Winsome Sears (43:03):
We’re doing it and it’s not just limited to the black community, it’s anyone.
Bill Walton (43:08):
I think it’s everyone, but that’s true for… Those virtues by the way, apply to everyone.
Winsome Sears (43:13):
Bill Walton (43:14):
Winsome Sears (43:15):
I did it when I was a homeless shelter director. I did it during my two years of leading a men’s prison ministry. And it’s the story of my life. And I like to, when I talk about certain things to say, “Look, if you don’t believe that I’m the real deal, if you don’t believe that I will serve you, just look at what I’ve done in the past and then you’ll see that I’m not a Johnny-come-lately to serving people.” So, politics is where I am today, but I look for the downtrodden to help them, to say, “I can do it. I’ve done it. My family has done it. We were dirt poor and I can show you the way. Let me help you.”
Bill Walton (44:01):
Well, I’m sitting here thinking you’re not even remotely the typical politician. I’m thinking of you more as a social philosopher.
Winsome Sears (44:12):
I don’t know about that.
Bill Walton (44:13):
You’re articulating a way of life and values and principles that I think everybody can live by. If we can somehow invest our political agendas with those values, we all win.
Winsome Sears (44:27):
Yeah. Well, it is common sense. It is common sense.
Bill Walton (44:31):
Well, to you.
Winsome Sears (44:31):
Let me help you to succeed. I’ve done it. I know how to do it. And unfortunately, the other side turns everything political, “You can’t believe her.” In fact, I remember a female Senator who was black, said about me in the newspaper to the children, “You can’t be like Winsome. She’s a one-off.” So here I am trying to get black children, immigrant children, whoever will listen to say, “You can be like me.”
Bill Walton (44:58):
Now, why would you be a one-off?
Winsome Sears (45:00):
It’s because they don’t want the eyes of our community to be open. But it’s too late, because I am out there and I’ve seen Asian… I remember I looked up in the gallery one time of the Senate and I saw an Asian mom and she elbowed her daughter to say, “You can be like her. You can be like her.” So it’s already, even without me saying anything, but I am saying things and I am in whatever communities to say, “Let’s work. Let’s move beyond these identities that we’re supposedly pushed into these boxes and let’s just get to work. Let’s work together.”
Because Bill, you know what we’re trying to do? Our charge is no less than preserving America for the next generation. That’s what this is about. And we’re not going to get there if we’re calling each other racist, if we’re calling each other sexist, if we’re calling classism and fighting. We’re not going to be that city on a shining hill. And it takes just one generation. And we can destroy ourselves, in fact, that’s what Abraham Lincoln said, that if America is destroyed, she’s going to have to be destroyed from within. That’s how Rome was destroyed.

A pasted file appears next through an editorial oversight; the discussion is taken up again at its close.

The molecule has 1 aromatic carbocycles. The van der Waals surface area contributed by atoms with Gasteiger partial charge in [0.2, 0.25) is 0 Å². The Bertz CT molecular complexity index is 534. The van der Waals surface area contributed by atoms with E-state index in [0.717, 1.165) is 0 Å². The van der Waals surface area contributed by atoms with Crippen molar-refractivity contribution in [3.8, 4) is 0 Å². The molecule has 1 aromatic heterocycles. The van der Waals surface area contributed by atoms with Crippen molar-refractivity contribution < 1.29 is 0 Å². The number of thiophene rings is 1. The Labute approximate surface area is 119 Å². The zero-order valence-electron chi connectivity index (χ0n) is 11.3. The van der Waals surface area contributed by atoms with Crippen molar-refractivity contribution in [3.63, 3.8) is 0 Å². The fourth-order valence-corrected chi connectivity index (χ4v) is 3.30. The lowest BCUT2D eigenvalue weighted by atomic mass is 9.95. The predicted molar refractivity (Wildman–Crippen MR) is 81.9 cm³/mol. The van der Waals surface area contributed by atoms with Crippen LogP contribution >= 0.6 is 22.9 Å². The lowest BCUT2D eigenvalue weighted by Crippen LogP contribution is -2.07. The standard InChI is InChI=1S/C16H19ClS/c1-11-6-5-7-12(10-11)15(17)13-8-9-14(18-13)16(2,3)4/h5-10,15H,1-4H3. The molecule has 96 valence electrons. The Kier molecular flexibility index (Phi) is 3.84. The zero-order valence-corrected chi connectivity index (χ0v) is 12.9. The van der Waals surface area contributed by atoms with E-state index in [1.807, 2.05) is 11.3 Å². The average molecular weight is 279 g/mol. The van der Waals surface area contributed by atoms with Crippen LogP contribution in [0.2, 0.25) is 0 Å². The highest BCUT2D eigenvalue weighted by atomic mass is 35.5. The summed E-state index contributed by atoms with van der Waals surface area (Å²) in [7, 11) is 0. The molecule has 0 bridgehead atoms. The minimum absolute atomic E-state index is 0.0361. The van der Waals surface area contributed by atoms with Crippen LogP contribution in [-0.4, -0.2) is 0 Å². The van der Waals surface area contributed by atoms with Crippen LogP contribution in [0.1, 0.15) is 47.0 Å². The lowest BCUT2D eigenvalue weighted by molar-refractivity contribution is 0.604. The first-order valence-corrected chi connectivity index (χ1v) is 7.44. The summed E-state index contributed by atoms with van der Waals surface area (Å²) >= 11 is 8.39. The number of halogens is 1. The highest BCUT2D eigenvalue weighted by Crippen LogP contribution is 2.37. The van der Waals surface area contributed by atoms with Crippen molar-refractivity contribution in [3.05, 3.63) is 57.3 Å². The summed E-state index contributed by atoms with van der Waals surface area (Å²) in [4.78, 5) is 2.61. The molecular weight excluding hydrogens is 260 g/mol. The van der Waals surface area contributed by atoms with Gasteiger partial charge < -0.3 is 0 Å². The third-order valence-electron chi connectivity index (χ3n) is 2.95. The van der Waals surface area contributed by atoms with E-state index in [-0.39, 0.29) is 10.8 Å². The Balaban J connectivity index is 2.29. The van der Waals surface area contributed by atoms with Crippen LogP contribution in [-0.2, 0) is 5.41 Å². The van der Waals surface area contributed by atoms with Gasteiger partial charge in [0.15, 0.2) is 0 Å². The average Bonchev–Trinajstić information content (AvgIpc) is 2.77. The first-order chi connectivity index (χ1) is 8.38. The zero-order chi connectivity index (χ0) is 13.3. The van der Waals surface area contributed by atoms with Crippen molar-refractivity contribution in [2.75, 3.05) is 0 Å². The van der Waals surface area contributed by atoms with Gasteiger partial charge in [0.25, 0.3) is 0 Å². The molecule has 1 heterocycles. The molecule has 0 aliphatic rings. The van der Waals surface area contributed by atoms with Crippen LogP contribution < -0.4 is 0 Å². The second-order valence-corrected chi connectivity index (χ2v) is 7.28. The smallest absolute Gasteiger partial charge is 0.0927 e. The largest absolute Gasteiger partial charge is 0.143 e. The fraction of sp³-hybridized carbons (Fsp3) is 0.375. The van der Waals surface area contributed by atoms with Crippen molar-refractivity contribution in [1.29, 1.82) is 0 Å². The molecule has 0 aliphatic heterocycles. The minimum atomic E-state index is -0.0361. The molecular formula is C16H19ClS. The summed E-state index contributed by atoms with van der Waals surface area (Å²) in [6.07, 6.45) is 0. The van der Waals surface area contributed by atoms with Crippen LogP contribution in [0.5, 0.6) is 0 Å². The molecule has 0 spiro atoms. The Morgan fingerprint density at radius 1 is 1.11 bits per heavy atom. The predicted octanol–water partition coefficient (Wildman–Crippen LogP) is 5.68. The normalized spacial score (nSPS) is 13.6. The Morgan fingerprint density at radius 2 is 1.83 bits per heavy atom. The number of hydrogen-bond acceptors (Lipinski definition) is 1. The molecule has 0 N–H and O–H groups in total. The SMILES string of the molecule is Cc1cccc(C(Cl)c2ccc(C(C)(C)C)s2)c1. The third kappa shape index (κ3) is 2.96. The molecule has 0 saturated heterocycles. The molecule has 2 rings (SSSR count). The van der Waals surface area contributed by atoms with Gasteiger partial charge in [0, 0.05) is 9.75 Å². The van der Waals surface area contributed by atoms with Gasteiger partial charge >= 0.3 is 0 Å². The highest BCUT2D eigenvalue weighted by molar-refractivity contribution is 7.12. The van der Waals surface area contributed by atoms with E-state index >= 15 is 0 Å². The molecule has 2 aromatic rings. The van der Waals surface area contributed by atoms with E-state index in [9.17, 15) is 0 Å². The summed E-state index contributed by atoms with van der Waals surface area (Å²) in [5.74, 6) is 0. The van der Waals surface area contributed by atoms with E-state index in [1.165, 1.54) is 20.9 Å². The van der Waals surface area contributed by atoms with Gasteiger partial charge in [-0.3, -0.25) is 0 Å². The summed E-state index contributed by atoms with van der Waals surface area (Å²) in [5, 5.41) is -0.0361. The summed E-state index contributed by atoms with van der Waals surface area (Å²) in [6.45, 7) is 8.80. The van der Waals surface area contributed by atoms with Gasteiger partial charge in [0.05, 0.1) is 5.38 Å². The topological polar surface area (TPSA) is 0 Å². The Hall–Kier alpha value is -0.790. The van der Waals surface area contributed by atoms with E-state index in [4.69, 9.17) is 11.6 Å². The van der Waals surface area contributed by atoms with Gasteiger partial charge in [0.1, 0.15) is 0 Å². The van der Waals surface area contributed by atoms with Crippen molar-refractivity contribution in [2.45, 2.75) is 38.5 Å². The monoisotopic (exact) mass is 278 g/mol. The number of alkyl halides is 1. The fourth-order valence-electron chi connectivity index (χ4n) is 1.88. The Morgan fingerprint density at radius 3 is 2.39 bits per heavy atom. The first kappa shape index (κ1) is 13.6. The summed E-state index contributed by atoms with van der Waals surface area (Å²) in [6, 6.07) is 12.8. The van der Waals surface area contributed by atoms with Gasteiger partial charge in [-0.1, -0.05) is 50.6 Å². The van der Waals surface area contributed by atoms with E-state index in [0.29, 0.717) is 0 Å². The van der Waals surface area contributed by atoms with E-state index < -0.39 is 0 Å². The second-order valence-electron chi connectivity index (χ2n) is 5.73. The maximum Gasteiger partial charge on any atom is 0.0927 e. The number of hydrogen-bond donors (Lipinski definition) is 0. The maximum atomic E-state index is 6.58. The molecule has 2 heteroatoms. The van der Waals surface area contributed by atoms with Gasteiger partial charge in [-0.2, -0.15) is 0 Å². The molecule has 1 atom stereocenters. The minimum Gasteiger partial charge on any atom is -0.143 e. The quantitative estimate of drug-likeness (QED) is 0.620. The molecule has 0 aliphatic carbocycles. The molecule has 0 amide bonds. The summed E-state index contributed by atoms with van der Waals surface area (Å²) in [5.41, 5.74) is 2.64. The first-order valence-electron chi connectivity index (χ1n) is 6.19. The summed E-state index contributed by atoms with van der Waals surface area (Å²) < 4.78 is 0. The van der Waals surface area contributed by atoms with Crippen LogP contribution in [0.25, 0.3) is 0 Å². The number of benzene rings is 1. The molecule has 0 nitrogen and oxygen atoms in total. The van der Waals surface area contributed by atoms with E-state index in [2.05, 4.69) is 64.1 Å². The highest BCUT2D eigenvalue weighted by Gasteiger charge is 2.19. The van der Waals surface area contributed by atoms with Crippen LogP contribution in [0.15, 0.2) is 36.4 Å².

Bill Walton (46:22):
How do we deal? I don’t want to talk… Race is not our… You and I don’t ever really talk about this, but it’s out there. We’ve got things like Ibram X. Kendi and Critical Race Theory and how we’re all supposed to be racists.
Winsome Sears (46:35):
Did you see how that is imploding on him? All that money.
Bill Walton (46:39):
Well, he’s been at the University of Rhode Island. Is that the university… Wherever he is.
Winsome Sears (46:45):
And come to find out, “Oh no, maybe he didn’t believe what he was saying.” I don’t know.
Bill Walton (46:50):
It’s been a hustle.
Winsome Sears (46:50):
It’s been alleged.
Bill Walton (46:52):
It’s been a hustle.
Winsome Sears (46:53):
Bill Walton (46:53):
The thing is to hustle and it’s a power play.
Winsome Sears (46:54):
And BLM and all that money.
Bill Walton (46:56):
Winsome Sears (46:57):
Bill Walton (46:57):
Do you know PNC Bank gave a billion dollars to Black Lives Matter?
Winsome Sears (47:02):
Maybe I should set up shop. Is that how to do it?
Bill Walton (47:04):
Walmart gave them a hundred million. It’s been a hustle. This has been an incredibly corrupt-
Winsome Sears (47:09):
And know why they did that? Because they didn’t want to be called racist. They didn’t want to be called white supremacists.
Bill Walton (47:14):
They were afraid of… Yeah.
Winsome Sears (47:16):
A society built on fear is not where we want to be, Bill. And unfortunately, I think eyes are opening now, because you see what’s happening with Hamas and you see all of these universities and the colleges and we’re finally beginning to understand, “Oh, so this is how it’s been.” Yes, you’ve been cultivating a generation and they’re not hearing the truth. And so we are hearing about babies being beheaded by Hamas and here we have Hezbollah and everything else they’re doing. And the kids are saying, well, the college kids, anyway, “No, no, it didn’t happen. Fake. You can’t believe it.”
Bill Walton (47:54):
What can you do? And I hope I’m sitting here with the next Governor of Virginia.
Winsome Sears (47:59):
Well, my lips are sealed for now. We have to wait, Bill, until after this election.
Bill Walton (48:05):
Well, okay. That’s what Glenn always says too.
Winsome Sears (48:08):
We’re working on bringing in the Senate and the House-
Bill Walton (48:11):
The bad thing about Virginia is you’re limited to one term. The good thing is you can say nice thing about the Lieutenant Governor and not irritate the sitting Governor. So you’re both doing a great job. But how do you do something like DEI, diversity, equity, inclusion that’s been permeating the… Biden and people brought in this whole thing and have made everything about identity and nothing about achievement and nothing about meritocracy and it wrecks things, when you take achievement out of the equation. What do you do to begin to turn the needle there?
Winsome Sears (48:48):